Investors entering 2016 who are sensing uncertainty or a possible downturn in the stock market may wish to allocate at least part of their investment portfolio to safer, income-oriented investments. One possible choice is money market funds. Money market funds are not the same as a money market account. Money market accounts are more or less high-yield savings accounts, while money market funds are mutual fund investments made in various debt securities that may include government and corporate debt.

Money market funds are not FDIC-insured and carry a risk level commensurate with the creditworthiness of the debt issuers and the fund's specific debt securities. However, despite some risk, money market funds are still generally considered a very safe investment. Since the Federal Reserve Bank's decision in December 2015 to raise interest rates should boost money market fund returns, the beginning of 2016 may be an opportune time to consider money market funds for your investment portfolio.

The following are five of the top-ranked and most-promising money market funds for 2016. Because of the relatively low returns offered by money market funds, fees are critically important in determining an investor's real return on investment. None of the funds detailed below charge 12b-1 fees or sales loads. Investors should consider the total picture of yield offered, risks and fees when selecting a money market fund.

1) Fidelity Money Market Fund - Premium Class

The Fidelity Money Market Fund - Premium Class was launched in 1989. With $5.6 billion in assets under management (AUM), the fund invests in U.S. dollar-denominated money market securities, both domestic and foreign, as well as repurchase agreements and reverse repurchase agreements. Certificates of deposit and financial company commercial paper make up more than half the portfolio. The fund's expense ratio is 0.28%. The seven-day yield is 0.26% and 10-year total return for the fund is 1.33%.

2) American Century Capital Preservation Fund

American Century launched the Capital Preservation Fund in 1972. The fund has $2.4 billion in assets. With the primary investment goals of maximum safety and liquidity, this fund is almost exclusively invested in U.S. Treasury bills and bonds. The expense ratio is a very low 0.04%. The seven-day yield is 0.01% and 10-year total return is 1.03%.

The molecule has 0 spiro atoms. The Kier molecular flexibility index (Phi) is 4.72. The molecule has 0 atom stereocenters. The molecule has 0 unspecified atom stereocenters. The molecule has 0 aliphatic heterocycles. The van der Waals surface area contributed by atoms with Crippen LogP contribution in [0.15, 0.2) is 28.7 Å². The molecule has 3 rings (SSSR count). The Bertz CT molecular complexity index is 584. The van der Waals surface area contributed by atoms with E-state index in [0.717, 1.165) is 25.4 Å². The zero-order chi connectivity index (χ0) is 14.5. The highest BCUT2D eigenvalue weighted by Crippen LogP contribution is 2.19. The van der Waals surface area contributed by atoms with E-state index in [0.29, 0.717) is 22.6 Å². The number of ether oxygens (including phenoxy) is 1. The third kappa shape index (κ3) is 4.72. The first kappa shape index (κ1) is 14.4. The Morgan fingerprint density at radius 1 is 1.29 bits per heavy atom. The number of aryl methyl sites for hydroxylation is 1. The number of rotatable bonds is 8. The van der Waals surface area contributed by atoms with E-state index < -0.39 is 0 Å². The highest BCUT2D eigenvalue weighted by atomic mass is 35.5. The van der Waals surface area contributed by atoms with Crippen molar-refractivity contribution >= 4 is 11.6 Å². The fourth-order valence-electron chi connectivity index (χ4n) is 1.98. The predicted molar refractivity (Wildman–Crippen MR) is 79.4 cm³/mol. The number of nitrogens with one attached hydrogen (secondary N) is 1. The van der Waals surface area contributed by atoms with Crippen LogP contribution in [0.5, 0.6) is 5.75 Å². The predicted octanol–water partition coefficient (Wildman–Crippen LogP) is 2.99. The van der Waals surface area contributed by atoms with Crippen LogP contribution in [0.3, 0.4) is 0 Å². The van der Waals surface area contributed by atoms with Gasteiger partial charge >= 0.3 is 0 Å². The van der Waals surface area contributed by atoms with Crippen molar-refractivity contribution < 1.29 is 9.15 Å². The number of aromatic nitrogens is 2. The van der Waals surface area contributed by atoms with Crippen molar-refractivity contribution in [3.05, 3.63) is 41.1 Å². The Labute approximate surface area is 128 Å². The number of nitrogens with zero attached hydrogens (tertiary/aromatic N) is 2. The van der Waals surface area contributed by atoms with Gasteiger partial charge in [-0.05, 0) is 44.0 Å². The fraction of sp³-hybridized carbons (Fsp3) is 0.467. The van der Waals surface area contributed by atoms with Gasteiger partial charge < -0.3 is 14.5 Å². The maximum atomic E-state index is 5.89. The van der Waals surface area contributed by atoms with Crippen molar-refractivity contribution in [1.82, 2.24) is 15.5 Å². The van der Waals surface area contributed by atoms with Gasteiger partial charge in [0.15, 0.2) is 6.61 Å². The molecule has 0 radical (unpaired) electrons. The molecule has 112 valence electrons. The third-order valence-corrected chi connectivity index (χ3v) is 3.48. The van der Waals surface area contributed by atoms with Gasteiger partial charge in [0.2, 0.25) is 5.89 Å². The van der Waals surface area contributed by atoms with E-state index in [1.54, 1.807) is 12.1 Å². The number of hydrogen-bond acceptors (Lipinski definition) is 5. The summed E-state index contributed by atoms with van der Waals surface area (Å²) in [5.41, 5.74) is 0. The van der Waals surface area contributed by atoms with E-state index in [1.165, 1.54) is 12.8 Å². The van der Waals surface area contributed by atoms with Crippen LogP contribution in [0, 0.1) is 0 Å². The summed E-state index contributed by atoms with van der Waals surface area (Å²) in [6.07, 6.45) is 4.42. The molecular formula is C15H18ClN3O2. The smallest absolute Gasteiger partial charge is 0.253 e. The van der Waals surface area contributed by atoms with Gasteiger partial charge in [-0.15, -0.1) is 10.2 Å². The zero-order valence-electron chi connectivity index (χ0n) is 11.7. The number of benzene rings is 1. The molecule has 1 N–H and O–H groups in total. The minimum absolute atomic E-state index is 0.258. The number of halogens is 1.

3) Vanguard Federal Money Market Fund Investor Class

The Vanguard Federal Money Market Fund, with $4.8 billion in portfolio assets, aims for income and capital preservation through a conservative investing strategy of holding short-term U.S. government securities and repurchase agreements. This fund, launched by Vanguard in 1981, has a relatively low expense ratio of 0.11%. The seven-day yield is 0.23% and 10-year return is 1.27%.

4) Fidelity Government Money Market Fund

The Fidelity Government Money Market Fund seeks the highest possible level of income consistent with capital preservation. The fund was launched in 1990 and has $45 billion in total assets. Typically, the fund's assets are at least 99% invested in either U.S. government securities, cash or fully collateralized repurchase agreements. The fund's expense ratio is 0.15%. The seven-day yield is 0.01% and 10-year cumulative return for the fund is 1.21%.

5) Schwab Cash Reserves Fund

The Schwab Cash Reserves Fund, launched in 2004, aims for high current income within the bounds of capital preservation and liquidity. The fund invests its $40 billion in assets under management in high-quality, short-term money market securities, including U.S. Treasury bills, commercial paper, repurchase agreements, certificates of deposit and various other debt securities from both domestic and foreign issuers. The expense ratio for this fund is 0.16%. The seven-day yield is 0.07% and 10-year return is 1.19%.

Want to learn how to invest?

Get a free 10 week email series that will teach you how to start investing.

Delivered twice a week, straight to your inbox.